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Electroencephalographic connectivity measures predict learning of a motor sequencing task.

  • Author(s): Wu, Jennifer
  • Knapp, Franziska
  • Cramer, Steven C
  • Srinivasan, Ramesh
  • et al.
Abstract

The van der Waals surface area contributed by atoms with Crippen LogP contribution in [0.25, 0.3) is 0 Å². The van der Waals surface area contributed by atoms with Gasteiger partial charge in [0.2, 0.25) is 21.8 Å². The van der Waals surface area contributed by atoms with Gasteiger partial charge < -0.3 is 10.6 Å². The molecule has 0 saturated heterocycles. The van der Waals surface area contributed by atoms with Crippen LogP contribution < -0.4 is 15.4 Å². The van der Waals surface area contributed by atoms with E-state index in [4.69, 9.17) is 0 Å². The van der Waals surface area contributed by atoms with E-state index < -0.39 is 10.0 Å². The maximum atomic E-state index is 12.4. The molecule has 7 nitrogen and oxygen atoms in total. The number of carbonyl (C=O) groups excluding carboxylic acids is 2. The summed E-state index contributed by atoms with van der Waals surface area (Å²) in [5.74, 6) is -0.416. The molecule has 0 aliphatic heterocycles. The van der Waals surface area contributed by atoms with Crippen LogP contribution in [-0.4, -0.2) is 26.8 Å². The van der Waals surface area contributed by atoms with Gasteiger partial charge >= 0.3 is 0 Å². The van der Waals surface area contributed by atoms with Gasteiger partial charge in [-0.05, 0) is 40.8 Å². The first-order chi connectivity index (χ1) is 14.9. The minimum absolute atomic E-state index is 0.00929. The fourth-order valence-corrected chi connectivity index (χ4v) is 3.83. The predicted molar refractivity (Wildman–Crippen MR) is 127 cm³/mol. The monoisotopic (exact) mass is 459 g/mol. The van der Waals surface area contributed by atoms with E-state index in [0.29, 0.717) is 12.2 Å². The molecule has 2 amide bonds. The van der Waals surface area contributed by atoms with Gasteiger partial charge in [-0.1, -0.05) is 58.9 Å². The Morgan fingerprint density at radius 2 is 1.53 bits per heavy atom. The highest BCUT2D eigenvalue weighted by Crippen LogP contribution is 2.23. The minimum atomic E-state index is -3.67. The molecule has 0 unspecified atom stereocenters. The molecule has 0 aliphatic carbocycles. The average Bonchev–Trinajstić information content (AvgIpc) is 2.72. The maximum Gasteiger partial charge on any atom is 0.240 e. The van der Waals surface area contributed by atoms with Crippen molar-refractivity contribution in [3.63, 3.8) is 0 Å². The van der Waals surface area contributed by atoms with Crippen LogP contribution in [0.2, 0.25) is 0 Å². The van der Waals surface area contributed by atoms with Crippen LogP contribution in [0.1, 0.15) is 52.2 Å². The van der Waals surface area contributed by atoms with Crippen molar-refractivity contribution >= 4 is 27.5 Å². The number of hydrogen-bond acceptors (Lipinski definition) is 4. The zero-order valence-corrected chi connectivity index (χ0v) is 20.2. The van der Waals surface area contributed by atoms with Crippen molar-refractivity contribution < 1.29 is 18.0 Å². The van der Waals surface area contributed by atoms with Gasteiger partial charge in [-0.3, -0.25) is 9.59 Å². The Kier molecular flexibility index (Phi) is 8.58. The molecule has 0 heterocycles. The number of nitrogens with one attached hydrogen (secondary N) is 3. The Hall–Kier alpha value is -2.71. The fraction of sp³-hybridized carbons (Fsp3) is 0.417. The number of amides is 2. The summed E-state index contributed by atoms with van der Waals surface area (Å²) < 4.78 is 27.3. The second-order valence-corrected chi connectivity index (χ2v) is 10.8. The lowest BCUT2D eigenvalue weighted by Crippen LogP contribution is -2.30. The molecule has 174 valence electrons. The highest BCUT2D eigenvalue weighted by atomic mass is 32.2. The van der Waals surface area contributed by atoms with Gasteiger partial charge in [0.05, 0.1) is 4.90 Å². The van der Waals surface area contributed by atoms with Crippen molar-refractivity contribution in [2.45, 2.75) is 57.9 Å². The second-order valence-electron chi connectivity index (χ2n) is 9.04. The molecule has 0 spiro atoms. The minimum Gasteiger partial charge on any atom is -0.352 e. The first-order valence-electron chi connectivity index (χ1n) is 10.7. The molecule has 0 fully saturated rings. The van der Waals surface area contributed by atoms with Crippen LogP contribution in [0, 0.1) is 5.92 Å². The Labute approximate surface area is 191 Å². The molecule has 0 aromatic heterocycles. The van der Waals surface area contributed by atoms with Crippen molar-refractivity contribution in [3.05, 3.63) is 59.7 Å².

Individuals vary significantly with respect to rate and degree of improvement with motor practice. While the regions that underlie motor learning have been well described, neurophysiological factors underlying differences in response to motor practice are less well understood. The present study examined both resting-state and event-related EEG coherence measures of connectivity as predictors of response to motor practice on a motor sequencing task using the dominant hand. Thirty-two healthy young right-handed participants underwent resting EEG before motor practice. Response to practice was evaluated both across the single session of motor practice and 24 h later at a retention test of short-term motor learning. Behaviorally, the group demonstrated statistically significant gains both in single-session "motor improvement" and across-session "motor learning." A resting-state measure of whole brain coherence with primary motor cortex (M1) at baseline robustly predicted subsequent motor improvement (validated R2 = 0.55) and motor learning (validated R2 = 0.68) in separate partial least-squares regression models. Specifically, greater M1 coherence with left frontal-premotor cortex (PMC) at baseline was characteristic of individuals likely to demonstrate greater gains in both motor improvement and motor learning. Analysis of event-related coherence with respect to movement found the largest changes occurring in areas implicated in planning and preparation of movement, including PMC and frontal cortices. While event-related coherence provided a stronger prediction of practice-induced motor improvement (validated R2 = 0.73), it did not predict the degree of motor learning (validated R2 = 0.16). These results indicate that connectivity in the resting state is a better predictor of consolidated learning of motor skills. NEW & NOTEWORTHY Differences in response to motor training have significant societal implications across a lifetime of motor skill practice. By evaluating both resting-state and event-related measures of brain function, our findings highlight interindividual differences in brain connectivity providing unique insights into differences in response to motor training. These findings have wide-ranging implications in settings ranging from advanced professional motor training to rehabilitation after brain injury.

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